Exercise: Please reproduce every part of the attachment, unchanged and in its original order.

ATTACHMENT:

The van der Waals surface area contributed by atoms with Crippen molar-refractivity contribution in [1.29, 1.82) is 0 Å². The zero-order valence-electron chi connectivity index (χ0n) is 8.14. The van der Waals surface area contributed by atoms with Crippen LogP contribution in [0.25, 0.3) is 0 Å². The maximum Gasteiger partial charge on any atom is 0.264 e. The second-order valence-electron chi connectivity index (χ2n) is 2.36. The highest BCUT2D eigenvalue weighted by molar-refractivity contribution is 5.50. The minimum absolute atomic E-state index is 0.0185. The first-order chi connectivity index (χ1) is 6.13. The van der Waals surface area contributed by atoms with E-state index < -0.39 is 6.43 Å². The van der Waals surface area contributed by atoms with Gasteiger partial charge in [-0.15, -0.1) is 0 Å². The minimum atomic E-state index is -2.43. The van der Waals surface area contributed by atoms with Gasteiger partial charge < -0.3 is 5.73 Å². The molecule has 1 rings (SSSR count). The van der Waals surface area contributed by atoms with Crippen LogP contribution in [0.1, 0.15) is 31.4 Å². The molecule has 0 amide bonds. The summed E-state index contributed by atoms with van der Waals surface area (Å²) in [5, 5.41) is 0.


The van der Waals surface area contributed by atoms with Crippen molar-refractivity contribution in [1.29, 1.82) is 0 Å². The zero-order valence-electron chi connectivity index (χ0n) is 8.14. The van der Waals surface area contributed by atoms with Crippen LogP contribution in [0.25, 0.3) is 0 Å². The maximum Gasteiger partial charge on any atom is 0.264 e. The second-order valence-electron chi connectivity index (χ2n) is 2.36. The highest BCUT2D eigenvalue weighted by molar-refractivity contribution is 5.50. The minimum absolute atomic E-state index is 0.0185. The first-order chi connectivity index (χ1) is 6.13. The van der Waals surface area contributed by atoms with E-state index < -0.39 is 6.43 Å². The van der Waals surface area contributed by atoms with Gasteiger partial charge in [-0.15, -0.1) is 0 Å². The minimum atomic E-state index is -2.43. The van der Waals surface area contributed by atoms with Gasteiger partial charge < -0.3 is 5.73 Å². The molecule has 1 rings (SSSR count). The van der Waals surface area contributed by atoms with Crippen LogP contribution in [0.1, 0.15) is 31.4 Å². The molecule has 0 amide bonds. The summed E-state index contributed by atoms with van der Waals surface area (Å²) in [5, 5.41) is 0.